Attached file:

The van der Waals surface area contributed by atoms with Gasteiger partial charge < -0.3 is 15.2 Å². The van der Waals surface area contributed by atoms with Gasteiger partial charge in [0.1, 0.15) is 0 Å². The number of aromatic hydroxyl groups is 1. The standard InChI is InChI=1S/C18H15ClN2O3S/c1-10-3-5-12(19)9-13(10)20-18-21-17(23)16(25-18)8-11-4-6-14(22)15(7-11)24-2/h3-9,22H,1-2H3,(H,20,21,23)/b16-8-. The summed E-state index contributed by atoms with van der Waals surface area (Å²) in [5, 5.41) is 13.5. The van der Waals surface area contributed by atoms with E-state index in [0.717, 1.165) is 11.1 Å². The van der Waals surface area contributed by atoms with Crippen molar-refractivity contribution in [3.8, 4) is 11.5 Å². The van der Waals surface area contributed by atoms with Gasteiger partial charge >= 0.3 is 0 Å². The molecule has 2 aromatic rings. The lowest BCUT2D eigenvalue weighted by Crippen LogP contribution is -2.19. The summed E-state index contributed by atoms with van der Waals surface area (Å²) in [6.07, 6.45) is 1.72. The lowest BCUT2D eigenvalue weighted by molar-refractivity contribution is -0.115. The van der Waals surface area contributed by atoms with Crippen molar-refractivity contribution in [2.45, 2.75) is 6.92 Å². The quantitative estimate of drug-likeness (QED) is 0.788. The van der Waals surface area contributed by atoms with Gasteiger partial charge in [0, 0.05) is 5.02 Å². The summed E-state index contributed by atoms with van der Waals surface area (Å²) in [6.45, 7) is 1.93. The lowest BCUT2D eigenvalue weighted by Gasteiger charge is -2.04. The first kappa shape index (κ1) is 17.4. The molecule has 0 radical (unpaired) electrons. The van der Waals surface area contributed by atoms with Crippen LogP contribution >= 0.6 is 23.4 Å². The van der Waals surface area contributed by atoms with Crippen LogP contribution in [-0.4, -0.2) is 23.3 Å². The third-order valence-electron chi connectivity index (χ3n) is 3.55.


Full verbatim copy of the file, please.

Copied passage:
The van der Waals surface area contributed by atoms with Gasteiger partial charge < -0.3 is 15.2 Å². The van der Waals surface area contributed by atoms with Gasteiger partial charge in [0.1, 0.15) is 0 Å². The number of aromatic hydroxyl groups is 1. The standard InChI is InChI=1S/C18H15ClN2O3S/c1-10-3-5-12(19)9-13(10)20-18-21-17(23)16(25-18)8-11-4-6-14(22)15(7-11)24-2/h3-9,22H,1-2H3,(H,20,21,23)/b16-8-. The summed E-state index contributed by atoms with van der Waals surface area (Å²) in [5, 5.41) is 13.5. The van der Waals surface area contributed by atoms with E-state index in [0.717, 1.165) is 11.1 Å². The van der Waals surface area contributed by atoms with Crippen molar-refractivity contribution in [3.8, 4) is 11.5 Å². The van der Waals surface area contributed by atoms with Gasteiger partial charge >= 0.3 is 0 Å². The molecule has 2 aromatic rings. The lowest BCUT2D eigenvalue weighted by Crippen LogP contribution is -2.19. The summed E-state index contributed by atoms with van der Waals surface area (Å²) in [6.07, 6.45) is 1.72. The lowest BCUT2D eigenvalue weighted by molar-refractivity contribution is -0.115. The van der Waals surface area contributed by atoms with Crippen molar-refractivity contribution in [2.45, 2.75) is 6.92 Å². The quantitative estimate of drug-likeness (QED) is 0.788. The van der Waals surface area contributed by atoms with Gasteiger partial charge in [0, 0.05) is 5.02 Å². The summed E-state index contributed by atoms with van der Waals surface area (Å²) in [6.45, 7) is 1.93. The lowest BCUT2D eigenvalue weighted by Gasteiger charge is -2.04. The first kappa shape index (κ1) is 17.4. The molecule has 0 radical (unpaired) electrons. The van der Waals surface area contributed by atoms with Crippen LogP contribution >= 0.6 is 23.4 Å². The van der Waals surface area contributed by atoms with Crippen LogP contribution in [-0.4, -0.2) is 23.3 Å². The third-order valence-electron chi connectivity index (χ3n) is 3.55.